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8 Factors to Fix a Dysfunctional Storeroom

This presentation is designed to help you ensure the right parts are in the right place at the right time. After reviewing the information you will have a new and deeper understanding of how to implement materials management best practices. For more information visit

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8 Factors to Fix a Dysfunctional Storeroom

  1. 1. 8 Factors to Fix a Dysfunctional Storeroom © Life Cycle Engineering
  2. 2. Even with great people and processes, without a well-controlled and well-managed storeroom you’ll experience inefficiencies and other potential pitfalls that will contribute to high maintenance costs and low productivity. © Life Cycle Engineering
  3. 3. There are 8 variables you must control if you want to master the Materials Management process. © Life Cycle Engineering
  4. 4. 1. Infrastructure © Life Cycle Engineering
  5. 5. Many times the “warehouse” is nothing more than a building that was recently cleaned out or even abandoned. There may be holes in the roof, broken windows, missing doors, poor lighting, and faulty or nonexistent humidity controls. Storing materials in these conditions isn’t a whole lot better than just leaving them completely unprotected out in the open environment. © Life Cycle Engineering
  6. 6. 2. Location © Life Cycle Engineering
  7. 7. Just because space is available somewhere doesn’t mean it’s a great idea to utilize it for stocking material. Having too great a distance between the storeroom and where parts are needed can introduce inherent delays. © Life Cycle Engineering
  8. 8. 3. Accessibility © Life Cycle Engineering
  9. 9. If anyone can get into your storeroom whenever they want, then you probably don’t have the necessary controls in place to ensure that materials are properly handled, effectively managed and accurately checked out. © Life Cycle Engineering
  10. 10. 4. Physical Layout © Life Cycle Engineering
  11. 11. Does material move quickly between areas (i.e. from the Receiving dock to Incoming Inspection to Stores to Kitting to Shipping)? Does material move efficiently within each individual area? In other words, is there adequate aisle space for people and handling equipment; are there a lot of dead ends; have obstacles been removed? © Life Cycle Engineering
  12. 12. 5. Logical Layout © Life Cycle Engineering
  13. 13. To be fair, few storerooms are ever intentionally designed with puzzling identification schemes. It happens over time, generally as a result of limited space, wholesale relocation of material, or lack of resources to make mass changes in the system when storage media are rearranged. © Life Cycle Engineering
  14. 14. 6. Visual Management © Life Cycle Engineering
  15. 15. Providing large visible signage to guide people around can be a helpful tool. It may be as simple as row identifiers (“A,” “B,” “C,” etc.). It may be arrows pointing to specific sections of the storeroom (e.g. “Free Issue,” “Consignment,” or “VMI”). © Life Cycle Engineering
  16. 16. 7. Space Utilization © Life Cycle Engineering
  17. 17. One of the most common laments heard from warehouse managers and storeroom personnel is, “We’re out of room!” Frequently, “lack of space” is a perception rather than reality, and has nothing to do with space at all. What it really involves is inventory control, or lack thereof. © Life Cycle Engineering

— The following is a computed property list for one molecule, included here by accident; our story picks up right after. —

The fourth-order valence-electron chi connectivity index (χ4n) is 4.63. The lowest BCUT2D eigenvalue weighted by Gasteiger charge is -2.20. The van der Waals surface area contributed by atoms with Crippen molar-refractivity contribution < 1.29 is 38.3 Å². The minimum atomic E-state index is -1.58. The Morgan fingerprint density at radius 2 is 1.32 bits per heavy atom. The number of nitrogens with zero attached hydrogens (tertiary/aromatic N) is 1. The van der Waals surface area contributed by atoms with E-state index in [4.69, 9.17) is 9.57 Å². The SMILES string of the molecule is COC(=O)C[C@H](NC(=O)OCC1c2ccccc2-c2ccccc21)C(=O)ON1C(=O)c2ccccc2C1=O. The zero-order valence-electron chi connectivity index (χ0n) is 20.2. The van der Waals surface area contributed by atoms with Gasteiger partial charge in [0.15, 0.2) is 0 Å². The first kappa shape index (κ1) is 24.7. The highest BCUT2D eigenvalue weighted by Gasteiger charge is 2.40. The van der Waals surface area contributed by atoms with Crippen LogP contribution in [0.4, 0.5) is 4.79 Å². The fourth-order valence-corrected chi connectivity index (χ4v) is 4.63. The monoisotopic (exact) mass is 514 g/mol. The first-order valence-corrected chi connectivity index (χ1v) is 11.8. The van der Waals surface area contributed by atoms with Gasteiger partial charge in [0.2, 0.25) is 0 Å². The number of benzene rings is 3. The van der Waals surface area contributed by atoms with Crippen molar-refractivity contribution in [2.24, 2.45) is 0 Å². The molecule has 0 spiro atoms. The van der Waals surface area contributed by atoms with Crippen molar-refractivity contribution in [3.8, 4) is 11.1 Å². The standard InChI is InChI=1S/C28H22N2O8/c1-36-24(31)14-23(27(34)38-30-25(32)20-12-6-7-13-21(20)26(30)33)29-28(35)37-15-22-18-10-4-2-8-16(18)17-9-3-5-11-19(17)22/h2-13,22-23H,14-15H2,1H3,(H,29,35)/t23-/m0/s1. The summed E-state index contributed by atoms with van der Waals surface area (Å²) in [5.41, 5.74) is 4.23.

18. 18. 8. Handling Equipment © Life Cycle Engineering
  19. 19. Last but not least, make sure all of your material handling equipment and supplies are maintained properly. This stuff isn’t cheap, and neither is keeping it all in good working condition, but the alternative can be much more time-consuming and costly. © Life Cycle Engineering
  20. 20. If you don’t proactively manage your storeroom, your storeroom will eventually manage you! © Life Cycle Engineering
  21. 21. Need to Know More About Managing an Effective Storeroom? Download our FAQ Series: Materials Management Resource. In this compilation of frequently asked questions, our Materials Management experts address some of the most common challenges that our clients experience in meeting these seemingly conflicting objectives. Click Here to Download Now For more resources and to learn more about Life Cycle Engineering visit:
  22. 22. About Life Cycle Engineering Life Cycle Engineering (LCE) provides consulting, engineering, applied technology and education solutions that deliver lasting results for private industry, the Department of Defense and other government organizations. The quality, expertise and dedication of our employees enable Life Cycle Engineering to serve as a trusted resource that helps people and organizations to achieve their full potential. Founded in 1976, LCE is headquartered in Charleston, South Carolina with offices across North America and experience around the globe. The Life Cycle Institute’s Materials Management course will help you manage your storeroom in a way that successfully balances the needs of operations and maintenance while optimizing your inventory and carrying costs. Learn more. Life Cycle Engineering's experts have written serveral articles on Materials Management. Learn more. Life Cycle Engineering offers MRO Best Practices Assessment and Coaching. Learn more. TRAINING: ARTICLES: SERVICES: Got a specific problem you’re trying to solve? Chances are that we have helped someone solve a similar problem. Email and we’ll explain how we helped. Or visit our website